On reaching Island One Hundred and Seven, a body of riflemen opened a heavy fire upon the Era from the Mississippi shore. Suspecting it to he a ruse to draw us to the other side of the river, I decided on keeping the right of the Island. The furnaces of the Era became so clogged at this point, I found it necessary to stop and have them cleaned out — a delay of twenty minutes being caused by this. The Era had rely passed the Island, when a battery of three guns opened upon us from the Louisiana shore. Fort-six shots were fired, hut did no injury. At Warrenton the rebels opened fire upon the Era with two rifle twenty-pounder guns. They fired twenty-four shots, but did not succeed in striking her. Extraordinary as it may appear, there is every reason to believe that no one was killed on the Queen. It is probably attributable to the fact that those below got into the hold through the numerous hatches, and thus escaped the effects of the steam. Mr. Taylor, of the engineers, is reported by a deserter from the Webb, to be badly scalded. Twenty-four men were taken prisoners, ten of whom were civilians employed on the boat. Assistant Surgeon Booth was the only commissioned officer captured.

Very respectfully, your obedient servant,

Charles R. Ellet, Commanding Ram Fleet. Rear-Admiral David D. Porter, Commanding Mississippi Squadron.

Chicago Tribune account.

steamer Era No. 5, in Red River, Feb. 15, 1863.
The career of the gallant Queen of the West is ended. Her crew are dispersed ; some are wounded, sole are killed, and more are taken prisoners. A small remnant, so far escaped from death and capture, are now twenty miles from the mouth of Red River, moving as rapidly as Providence permits, from the scene of one of the most thrilling incidents of the rebellion, toward the far-famed city of Vicksburgh.

We had intended to leave on Monday, the ninth instant, but certain repairs were, at the last moment, found necessary, and we were compelled to remain over the succeeding day.

Col. Ellet decided to run the batteries by starlight, and just at dark the chimneys of the Queen of the West and the De Soto began to vomit forth huge columns of dense black smoke, and we knew that the time of our departure was approaching. Precisely at nine o'clock we swung into the stream, the De Soto, around whose boilers and machinery bales of cotton had been placed, and on whose bow was mounted a huge thirty-two pound rifle, toward the batteries, the Queen of the West next, and the coal-barge on [387] the outside, all lashed together. In this position we floated down the river. At the risk of being considered a coward, that regard for truth, which I am proud to say has always been a distinguishing feature of my correspondence, compels me to write that I sought the starboard side of the Queen of the West, where the thickness of four bales of cotton and four feet of wood might reasonably be supposed to insure comparative safety.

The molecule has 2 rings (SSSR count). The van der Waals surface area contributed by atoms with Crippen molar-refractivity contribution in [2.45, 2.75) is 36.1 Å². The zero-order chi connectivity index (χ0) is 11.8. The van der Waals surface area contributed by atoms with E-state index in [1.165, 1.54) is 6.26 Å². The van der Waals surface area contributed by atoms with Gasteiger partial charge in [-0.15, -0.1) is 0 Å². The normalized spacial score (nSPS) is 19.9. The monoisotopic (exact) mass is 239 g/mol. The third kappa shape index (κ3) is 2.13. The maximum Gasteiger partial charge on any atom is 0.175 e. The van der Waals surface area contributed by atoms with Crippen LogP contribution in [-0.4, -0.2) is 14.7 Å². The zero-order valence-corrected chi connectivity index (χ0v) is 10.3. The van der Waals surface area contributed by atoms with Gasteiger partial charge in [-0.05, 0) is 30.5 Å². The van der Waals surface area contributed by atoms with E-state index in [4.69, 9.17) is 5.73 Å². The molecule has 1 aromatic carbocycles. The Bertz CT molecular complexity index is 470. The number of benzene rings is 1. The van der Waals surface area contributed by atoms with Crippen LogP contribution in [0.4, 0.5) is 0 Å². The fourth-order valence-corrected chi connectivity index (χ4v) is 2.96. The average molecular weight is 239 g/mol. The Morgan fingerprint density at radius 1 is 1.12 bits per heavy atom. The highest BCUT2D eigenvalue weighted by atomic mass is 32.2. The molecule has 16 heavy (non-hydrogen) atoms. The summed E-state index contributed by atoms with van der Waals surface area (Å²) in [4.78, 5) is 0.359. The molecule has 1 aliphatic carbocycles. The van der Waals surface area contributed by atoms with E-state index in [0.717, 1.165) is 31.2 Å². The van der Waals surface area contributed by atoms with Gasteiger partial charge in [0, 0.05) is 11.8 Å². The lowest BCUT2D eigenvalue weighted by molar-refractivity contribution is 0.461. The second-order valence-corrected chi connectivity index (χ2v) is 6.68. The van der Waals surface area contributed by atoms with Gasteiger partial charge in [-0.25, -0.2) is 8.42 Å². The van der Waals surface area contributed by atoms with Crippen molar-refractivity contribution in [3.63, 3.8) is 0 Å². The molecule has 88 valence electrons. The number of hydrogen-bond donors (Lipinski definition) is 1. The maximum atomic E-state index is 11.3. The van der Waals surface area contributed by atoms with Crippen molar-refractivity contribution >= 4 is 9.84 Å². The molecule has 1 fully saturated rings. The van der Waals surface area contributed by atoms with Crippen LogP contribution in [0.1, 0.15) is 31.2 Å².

Silently we floated by, every moment expecting to hear the scream and hiss of shot and shell, every moment looking for the explosion of the ugly missiles over our heads. We were abreast of the batteries, and began to wonder at their reticence. We were at point-blank range, the night was fine, why did they not fire? The suspense was terrible. Presently some one sang out: “We are out of danger, we are below the batteries.” It is wonderful how this announcement affected us. Some who were crouching in abject terror became valiant in an instant. They mounted the hurricane-deck and snapped their fingers for joy. What cared they for rebel batteries?